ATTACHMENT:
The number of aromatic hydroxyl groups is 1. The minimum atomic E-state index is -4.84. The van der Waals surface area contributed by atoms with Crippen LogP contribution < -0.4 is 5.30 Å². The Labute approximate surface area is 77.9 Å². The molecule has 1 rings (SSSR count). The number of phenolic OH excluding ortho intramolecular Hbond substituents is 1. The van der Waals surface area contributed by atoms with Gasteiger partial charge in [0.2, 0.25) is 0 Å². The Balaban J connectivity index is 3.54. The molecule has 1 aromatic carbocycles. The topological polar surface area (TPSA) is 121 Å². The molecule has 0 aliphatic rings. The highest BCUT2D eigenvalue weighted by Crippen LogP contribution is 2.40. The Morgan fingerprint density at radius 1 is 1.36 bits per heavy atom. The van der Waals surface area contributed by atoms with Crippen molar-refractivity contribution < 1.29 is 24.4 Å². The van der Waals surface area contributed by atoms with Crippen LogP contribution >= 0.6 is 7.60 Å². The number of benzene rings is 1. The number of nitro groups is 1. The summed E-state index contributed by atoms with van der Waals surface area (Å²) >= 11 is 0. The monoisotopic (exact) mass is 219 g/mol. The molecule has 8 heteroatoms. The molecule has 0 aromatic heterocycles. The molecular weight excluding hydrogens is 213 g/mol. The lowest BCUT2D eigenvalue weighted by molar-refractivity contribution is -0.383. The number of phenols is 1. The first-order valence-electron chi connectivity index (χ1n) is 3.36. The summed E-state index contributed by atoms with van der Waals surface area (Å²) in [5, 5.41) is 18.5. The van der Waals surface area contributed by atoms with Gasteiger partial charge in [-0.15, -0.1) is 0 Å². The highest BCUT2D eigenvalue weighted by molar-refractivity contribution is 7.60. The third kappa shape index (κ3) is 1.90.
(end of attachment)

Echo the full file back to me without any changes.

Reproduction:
The number of aromatic hydroxyl groups is 1. The minimum atomic E-state index is -4.84. The van der Waals surface area contributed by atoms with Crippen LogP contribution < -0.4 is 5.30 Å². The Labute approximate surface area is 77.9 Å². The molecule has 1 rings (SSSR count). The number of phenolic OH excluding ortho intramolecular Hbond substituents is 1. The van der Waals surface area contributed by atoms with Gasteiger partial charge in [0.2, 0.25) is 0 Å². The Balaban J connectivity index is 3.54. The molecule has 1 aromatic carbocycles. The topological polar surface area (TPSA) is 121 Å². The molecule has 0 aliphatic rings. The highest BCUT2D eigenvalue weighted by Crippen LogP contribution is 2.40. The Morgan fingerprint density at radius 1 is 1.36 bits per heavy atom. The van der Waals surface area contributed by atoms with Crippen molar-refractivity contribution < 1.29 is 24.4 Å². The van der Waals surface area contributed by atoms with Crippen LogP contribution >= 0.6 is 7.60 Å². The number of benzene rings is 1. The number of nitro groups is 1. The summed E-state index contributed by atoms with van der Waals surface area (Å²) >= 11 is 0. The monoisotopic (exact) mass is 219 g/mol. The molecule has 8 heteroatoms. The molecule has 0 aromatic heterocycles. The molecular weight excluding hydrogens is 213 g/mol. The lowest BCUT2D eigenvalue weighted by molar-refractivity contribution is -0.383. The number of phenols is 1. The first-order valence-electron chi connectivity index (χ1n) is 3.36. The summed E-state index contributed by atoms with van der Waals surface area (Å²) in [5, 5.41) is 18.5. The van der Waals surface area contributed by atoms with Gasteiger partial charge in [-0.15, -0.1) is 0 Å². The highest BCUT2D eigenvalue weighted by molar-refractivity contribution is 7.60. The third kappa shape index (κ3) is 1.90.